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environment idiom
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Date: 2004-12-13 (07:08)
From: skaller <skaller@u...>
Subject: Re: [Caml-list] environment idiom
On Mon, 2004-12-13 at 17:18, skaller wrote:

BTW: one reason I'm very interested in the 'transparency'
and 'purity' topic is a practical matter:

> Another example is my Felix language. It has both functions
> and procedures. Functions aren't allowed to have side effects,
> yet they're not pure in the sense the result can depend
> on variables which change between (but not during) invocations.
> [This has an alarming effect on the optimiser ..]

Crudely the optimiser simply inlines everything,
perhaps an improved version will do usage checks
to cache results..

This must work fine if functions are pure.
But as noted, they're not, because they can access variables
that change with time, and so the place of calling a
function, which is related to when it is evaluated,
makes a difference.

To fix this I need to be able to do something crude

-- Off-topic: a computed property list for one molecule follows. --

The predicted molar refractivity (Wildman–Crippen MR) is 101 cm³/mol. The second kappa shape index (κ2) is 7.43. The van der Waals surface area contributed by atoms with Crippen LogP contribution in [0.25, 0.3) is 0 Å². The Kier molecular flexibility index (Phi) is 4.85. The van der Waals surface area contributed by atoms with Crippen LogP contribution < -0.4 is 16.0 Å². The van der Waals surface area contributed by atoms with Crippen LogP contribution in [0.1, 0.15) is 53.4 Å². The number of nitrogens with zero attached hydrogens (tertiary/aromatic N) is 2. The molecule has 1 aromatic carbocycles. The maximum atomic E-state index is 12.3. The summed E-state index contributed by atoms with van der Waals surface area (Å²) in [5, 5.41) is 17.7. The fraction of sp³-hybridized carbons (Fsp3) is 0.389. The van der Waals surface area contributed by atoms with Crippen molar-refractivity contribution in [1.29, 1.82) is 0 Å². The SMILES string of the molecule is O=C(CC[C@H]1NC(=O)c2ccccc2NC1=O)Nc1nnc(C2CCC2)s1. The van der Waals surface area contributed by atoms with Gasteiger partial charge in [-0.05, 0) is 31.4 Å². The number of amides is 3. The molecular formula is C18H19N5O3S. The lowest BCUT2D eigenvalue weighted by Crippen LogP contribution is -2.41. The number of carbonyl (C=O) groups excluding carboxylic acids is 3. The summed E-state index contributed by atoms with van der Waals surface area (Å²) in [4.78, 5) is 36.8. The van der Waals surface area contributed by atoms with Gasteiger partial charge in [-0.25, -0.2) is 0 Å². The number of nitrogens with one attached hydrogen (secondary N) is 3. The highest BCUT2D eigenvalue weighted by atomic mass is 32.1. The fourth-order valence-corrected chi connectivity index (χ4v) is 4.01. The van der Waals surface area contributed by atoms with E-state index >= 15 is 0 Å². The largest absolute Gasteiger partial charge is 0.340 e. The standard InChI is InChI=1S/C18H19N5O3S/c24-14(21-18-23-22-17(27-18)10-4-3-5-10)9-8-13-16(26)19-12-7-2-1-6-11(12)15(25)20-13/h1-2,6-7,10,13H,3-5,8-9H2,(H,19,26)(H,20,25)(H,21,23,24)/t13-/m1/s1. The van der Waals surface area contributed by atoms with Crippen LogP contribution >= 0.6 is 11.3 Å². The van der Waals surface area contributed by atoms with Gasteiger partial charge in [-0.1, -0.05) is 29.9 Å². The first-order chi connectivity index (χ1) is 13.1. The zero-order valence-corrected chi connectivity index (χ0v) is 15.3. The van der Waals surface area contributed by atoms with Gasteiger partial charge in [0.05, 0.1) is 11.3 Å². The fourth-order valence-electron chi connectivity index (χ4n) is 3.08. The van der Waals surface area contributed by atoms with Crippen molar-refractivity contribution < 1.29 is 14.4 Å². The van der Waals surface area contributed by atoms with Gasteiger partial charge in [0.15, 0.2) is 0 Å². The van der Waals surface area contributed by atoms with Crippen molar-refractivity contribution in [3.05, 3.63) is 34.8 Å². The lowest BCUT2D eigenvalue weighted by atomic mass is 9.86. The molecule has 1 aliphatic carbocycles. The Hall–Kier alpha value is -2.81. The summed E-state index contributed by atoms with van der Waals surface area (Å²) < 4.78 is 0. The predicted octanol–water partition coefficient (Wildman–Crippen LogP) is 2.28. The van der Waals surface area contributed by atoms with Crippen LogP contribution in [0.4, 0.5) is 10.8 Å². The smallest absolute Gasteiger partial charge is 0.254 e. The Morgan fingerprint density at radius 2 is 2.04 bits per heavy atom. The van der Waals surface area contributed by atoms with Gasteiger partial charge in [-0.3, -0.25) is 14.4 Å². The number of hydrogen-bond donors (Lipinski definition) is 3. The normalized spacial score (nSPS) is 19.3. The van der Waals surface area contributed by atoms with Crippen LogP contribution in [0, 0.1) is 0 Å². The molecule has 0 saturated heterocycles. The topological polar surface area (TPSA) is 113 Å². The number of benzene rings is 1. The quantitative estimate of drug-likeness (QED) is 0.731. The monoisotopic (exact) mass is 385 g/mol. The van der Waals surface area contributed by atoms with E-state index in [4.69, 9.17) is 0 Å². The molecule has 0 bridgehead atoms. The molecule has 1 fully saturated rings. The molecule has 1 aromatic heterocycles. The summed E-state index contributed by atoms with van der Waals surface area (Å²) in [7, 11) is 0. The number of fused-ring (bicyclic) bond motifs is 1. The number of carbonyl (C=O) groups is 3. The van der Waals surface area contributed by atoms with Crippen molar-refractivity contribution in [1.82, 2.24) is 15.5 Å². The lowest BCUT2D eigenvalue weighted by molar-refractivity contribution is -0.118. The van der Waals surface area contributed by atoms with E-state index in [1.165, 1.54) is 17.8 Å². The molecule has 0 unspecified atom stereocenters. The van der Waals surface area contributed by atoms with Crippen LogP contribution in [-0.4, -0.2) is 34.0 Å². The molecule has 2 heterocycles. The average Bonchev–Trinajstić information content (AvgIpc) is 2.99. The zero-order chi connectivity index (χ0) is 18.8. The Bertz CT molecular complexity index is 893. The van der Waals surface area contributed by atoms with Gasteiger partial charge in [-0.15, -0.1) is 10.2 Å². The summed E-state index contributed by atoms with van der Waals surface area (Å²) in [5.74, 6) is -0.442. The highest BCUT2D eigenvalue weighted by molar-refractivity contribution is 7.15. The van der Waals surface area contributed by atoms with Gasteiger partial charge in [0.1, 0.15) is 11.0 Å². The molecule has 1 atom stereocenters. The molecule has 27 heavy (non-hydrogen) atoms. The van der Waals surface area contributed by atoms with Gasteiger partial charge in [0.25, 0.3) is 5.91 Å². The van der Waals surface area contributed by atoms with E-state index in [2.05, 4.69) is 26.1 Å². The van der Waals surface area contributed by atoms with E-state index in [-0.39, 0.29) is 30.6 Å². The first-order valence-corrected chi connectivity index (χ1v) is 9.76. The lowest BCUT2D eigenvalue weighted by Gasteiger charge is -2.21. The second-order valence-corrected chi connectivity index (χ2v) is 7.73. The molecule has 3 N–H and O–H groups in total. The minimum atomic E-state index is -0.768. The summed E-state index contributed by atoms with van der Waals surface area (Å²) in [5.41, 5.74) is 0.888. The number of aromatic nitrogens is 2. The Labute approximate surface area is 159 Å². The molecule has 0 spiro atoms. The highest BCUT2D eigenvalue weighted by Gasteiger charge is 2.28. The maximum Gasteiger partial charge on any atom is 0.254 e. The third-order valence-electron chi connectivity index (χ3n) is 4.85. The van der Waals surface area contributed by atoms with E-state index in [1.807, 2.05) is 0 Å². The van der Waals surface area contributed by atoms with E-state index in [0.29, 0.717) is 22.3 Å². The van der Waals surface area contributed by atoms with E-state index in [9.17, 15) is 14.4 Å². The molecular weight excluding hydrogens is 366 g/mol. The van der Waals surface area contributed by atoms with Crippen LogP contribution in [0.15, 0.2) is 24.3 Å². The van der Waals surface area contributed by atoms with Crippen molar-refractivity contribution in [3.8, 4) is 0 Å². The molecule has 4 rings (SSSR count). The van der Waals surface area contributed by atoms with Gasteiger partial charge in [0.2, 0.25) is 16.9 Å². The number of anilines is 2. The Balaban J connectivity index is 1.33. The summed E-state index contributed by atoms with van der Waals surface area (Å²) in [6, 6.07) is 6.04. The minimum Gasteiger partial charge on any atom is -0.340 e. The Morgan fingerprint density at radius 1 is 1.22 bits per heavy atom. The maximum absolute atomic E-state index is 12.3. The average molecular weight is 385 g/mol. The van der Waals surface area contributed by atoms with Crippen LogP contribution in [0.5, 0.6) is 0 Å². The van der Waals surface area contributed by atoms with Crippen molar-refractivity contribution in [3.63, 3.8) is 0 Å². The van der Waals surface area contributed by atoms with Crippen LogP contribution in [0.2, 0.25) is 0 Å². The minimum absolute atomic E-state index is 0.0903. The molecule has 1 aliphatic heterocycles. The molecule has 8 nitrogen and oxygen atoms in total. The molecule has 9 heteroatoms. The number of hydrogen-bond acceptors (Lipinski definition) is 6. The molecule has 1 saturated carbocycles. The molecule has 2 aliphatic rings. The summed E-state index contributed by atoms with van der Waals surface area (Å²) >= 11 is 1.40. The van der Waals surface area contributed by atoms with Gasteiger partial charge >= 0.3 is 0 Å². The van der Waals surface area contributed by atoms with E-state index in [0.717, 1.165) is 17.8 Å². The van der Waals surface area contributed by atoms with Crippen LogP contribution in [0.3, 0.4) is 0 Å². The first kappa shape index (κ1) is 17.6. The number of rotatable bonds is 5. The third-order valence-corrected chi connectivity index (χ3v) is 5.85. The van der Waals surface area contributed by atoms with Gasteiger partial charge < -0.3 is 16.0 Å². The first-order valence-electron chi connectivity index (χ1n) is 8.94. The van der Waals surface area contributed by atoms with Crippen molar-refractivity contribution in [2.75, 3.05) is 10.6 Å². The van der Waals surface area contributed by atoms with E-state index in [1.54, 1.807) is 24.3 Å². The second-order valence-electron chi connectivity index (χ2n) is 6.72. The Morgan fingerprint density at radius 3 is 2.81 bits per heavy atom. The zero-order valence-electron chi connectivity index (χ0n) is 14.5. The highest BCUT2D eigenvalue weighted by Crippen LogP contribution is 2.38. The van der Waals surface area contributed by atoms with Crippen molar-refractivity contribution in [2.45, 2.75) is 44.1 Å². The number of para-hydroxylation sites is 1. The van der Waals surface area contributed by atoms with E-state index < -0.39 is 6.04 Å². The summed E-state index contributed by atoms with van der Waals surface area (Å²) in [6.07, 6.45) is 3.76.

like designate a function as 'pure' -- this has been
discussed for Ocaml too.

That isn't the only possible technique, and it isn't
clear how to carry this information through for
function variables, unless the type system is involved.
EG you have two arrows:

	a -> b  pure function
	a +> b  can refer to variables

which raises questions about unification, overloading,
subtyping, etc.

However if a function isn't pure, when you evaluate
it matters .. but that doesn't tell you when to evaluate it.
Instead of saying 'strict' or 'lazy', one could annotate
function arguments:

	let f (g:lazy) (h:eager) (k:pure) x  = ..

which tells the compiler that to evaluate h 'before
the call', g precisely when needed, possibly twice
with different results, and k anytime convenient.
Well that seems to impact the type system too.. :)

At present I use a trick to distinguish procedures:
they have the type

	'a -> void

which prevents them being used in a context where
the sequence of evaluation is indeterminate (i.e. in

Well now I seem to need more than just procedures
and functions, I need at least pure and impure
functions (where impure does NOT mean side-effects,
but rather non-parametricity, which has the same
negative effect on transparency).

So I have a pragmatic interest in finding a theoretical model
that says something more about how pure/impure/lazy/eager/etc etc
code interacts: with the optimiser switched on, I'm the only
person that can predict what a Felix program will do,
and my own optimiser has caught me out several times already :)

John Skaller, mailto:skaller@users.sf.net
voice: 061-2-9660-0850, 
snail: PO BOX 401 Glebe NSW 2037 Australia
Checkout the Felix programming language http://felix.sf.net